The Federal Communications Commission today voted to move ahead with a plan that would restore net neutrality rules and common-carrier regulation of Internet service providers.
In a 3-2 party-line vote, the FCC approved Chairwoman Jessica Rosenworcel’s Notice of Proposed Rulemaking (NPRM), which seeks public comment on the broadband regulation plan. The comment period will officially open after the proposal is published in the Federal Register, but the docket is already active and can be found here.
The proposal would reclassify broadband as a telecommunications service, a designation that allows the FCC to regulate ISPs under the common-carrier provisions in Title II of the Communications Act. The plan is essentially the same as what the FCC did in 2015 when it used Title II to prohibit fixed and mobile Internet providers from blocking or throttling traffic or giving priority to Web services in exchange for payment.
The Obama-era net neutrality rules were eliminated during Trump’s presidency when then-Chairman Ajit Pai led a repeal that reclassified broadband as an information service, returning it to the less strict regulatory regime of Title I. The current FCC likely would have acted much sooner but there was a 2-2 deadlock until last month when the Senate confirmed Biden nominee Anna Gomez to fill the empty spot.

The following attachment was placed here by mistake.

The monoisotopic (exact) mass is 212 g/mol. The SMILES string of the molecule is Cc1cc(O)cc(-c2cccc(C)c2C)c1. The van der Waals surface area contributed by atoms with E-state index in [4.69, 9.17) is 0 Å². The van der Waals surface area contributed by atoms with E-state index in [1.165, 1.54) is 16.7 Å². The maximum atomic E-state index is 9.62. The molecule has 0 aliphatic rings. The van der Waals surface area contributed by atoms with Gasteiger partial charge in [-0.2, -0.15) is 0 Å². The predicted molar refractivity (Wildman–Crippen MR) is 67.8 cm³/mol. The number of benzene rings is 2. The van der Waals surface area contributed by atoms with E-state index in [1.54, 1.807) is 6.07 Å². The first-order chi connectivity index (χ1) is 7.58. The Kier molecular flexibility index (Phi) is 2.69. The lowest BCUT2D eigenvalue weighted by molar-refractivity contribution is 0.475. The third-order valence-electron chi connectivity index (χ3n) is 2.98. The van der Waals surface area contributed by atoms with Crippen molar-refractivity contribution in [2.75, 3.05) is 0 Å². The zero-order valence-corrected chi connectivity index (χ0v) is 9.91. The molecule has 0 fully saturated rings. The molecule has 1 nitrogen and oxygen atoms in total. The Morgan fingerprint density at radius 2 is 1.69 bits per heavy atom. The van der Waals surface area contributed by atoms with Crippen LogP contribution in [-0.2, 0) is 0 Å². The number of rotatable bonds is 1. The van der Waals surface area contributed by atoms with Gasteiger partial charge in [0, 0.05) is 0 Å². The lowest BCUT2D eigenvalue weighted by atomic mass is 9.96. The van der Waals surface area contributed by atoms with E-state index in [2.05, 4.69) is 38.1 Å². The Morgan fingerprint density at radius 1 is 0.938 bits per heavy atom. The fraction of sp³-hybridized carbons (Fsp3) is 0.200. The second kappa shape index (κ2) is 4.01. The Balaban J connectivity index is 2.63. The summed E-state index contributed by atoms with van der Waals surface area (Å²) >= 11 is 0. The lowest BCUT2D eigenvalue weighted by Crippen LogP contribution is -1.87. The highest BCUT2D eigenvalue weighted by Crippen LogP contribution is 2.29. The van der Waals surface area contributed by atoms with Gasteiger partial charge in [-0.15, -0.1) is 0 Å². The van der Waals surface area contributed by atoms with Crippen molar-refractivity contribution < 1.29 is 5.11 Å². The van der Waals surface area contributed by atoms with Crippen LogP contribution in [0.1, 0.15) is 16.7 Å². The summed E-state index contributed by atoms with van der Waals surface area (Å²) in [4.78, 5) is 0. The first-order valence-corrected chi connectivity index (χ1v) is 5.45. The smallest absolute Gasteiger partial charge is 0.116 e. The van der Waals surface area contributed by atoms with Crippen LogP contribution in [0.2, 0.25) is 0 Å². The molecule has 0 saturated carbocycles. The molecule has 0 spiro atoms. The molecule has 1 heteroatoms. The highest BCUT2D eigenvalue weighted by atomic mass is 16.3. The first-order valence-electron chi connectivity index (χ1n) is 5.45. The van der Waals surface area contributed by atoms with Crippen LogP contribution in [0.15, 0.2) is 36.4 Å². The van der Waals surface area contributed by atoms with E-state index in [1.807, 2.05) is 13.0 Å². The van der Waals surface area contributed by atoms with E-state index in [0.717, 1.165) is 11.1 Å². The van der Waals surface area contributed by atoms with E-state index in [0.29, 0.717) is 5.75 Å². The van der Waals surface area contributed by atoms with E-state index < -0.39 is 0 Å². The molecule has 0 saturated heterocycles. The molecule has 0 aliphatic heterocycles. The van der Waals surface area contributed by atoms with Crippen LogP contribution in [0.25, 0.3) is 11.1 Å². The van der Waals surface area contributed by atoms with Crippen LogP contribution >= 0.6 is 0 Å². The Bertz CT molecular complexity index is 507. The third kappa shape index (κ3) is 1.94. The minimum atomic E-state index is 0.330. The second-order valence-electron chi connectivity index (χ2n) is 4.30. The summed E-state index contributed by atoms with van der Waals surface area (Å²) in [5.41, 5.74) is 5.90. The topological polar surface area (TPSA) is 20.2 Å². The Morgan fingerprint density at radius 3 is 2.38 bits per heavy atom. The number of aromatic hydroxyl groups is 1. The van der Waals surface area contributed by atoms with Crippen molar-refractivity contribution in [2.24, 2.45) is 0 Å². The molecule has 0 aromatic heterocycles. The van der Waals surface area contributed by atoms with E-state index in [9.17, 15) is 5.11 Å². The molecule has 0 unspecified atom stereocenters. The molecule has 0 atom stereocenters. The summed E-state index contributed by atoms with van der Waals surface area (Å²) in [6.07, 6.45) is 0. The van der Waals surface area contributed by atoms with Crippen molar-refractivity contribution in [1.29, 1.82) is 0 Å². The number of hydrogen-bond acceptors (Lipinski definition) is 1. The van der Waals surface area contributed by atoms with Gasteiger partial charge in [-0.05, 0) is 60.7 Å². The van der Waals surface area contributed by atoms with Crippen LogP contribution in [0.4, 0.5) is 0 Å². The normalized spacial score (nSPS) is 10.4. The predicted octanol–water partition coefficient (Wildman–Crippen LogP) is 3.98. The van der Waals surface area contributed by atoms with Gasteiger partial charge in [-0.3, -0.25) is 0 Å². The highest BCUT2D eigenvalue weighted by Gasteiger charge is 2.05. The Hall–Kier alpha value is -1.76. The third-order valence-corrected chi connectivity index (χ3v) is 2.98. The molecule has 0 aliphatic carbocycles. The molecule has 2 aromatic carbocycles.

After the comment period, the FCC is likely to finalize the rulemaking and put the 2015 rules back in place. The broadband industry will likely then sue the FCC in an attempt to nullify the rulemaking.
Chair: Broadband needs “expert agency”
“Today, there is no expert agency ensuring that the Internet is fast, open, and fair… Today, we begin a process to make this right. We propose to reinstate enforceable, bright-line rules to prevent blocking, throttling, and paid prioritization,” Rosenworcel said at the commission meeting.
Title II regulation isn’t just about net neutrality, Rosenworcel said, arguing that the reclassification will give the FCC more authority to protect national security on broadband networks. “When we stripped state-affiliated companies from China of their authority to operate in the United States, that action did not extend to broadband services, thanks to the retreat from Title II. This is a national security loophole that needs to be addressed,” she said.
Without Title II, the FCC has “limited authority to incorporate updated cybersecurity standards into our network policies,” she said. The same is true of protecting privacy on broadband networks, she said.
“The law requires telecommunications providers to protect the confidentiality of the proprietary information of their customers,” Rosenworcel said. “That means that these providers cannot sell your location data, among other sensitive information. Those privacy protections currently extend to voice customers but not broadband subscribers. Does that really make sense? Do we want our broadband providers selling what we do online? Scraping our service for a payday from new artificial intelligence models? Doing any of this without our permission?”
Disputing claims that the FCC is overstepping its authority, Rosenworcel said the “rules are legally sustainable because they track those that were upheld in court in 2016—from front to back.”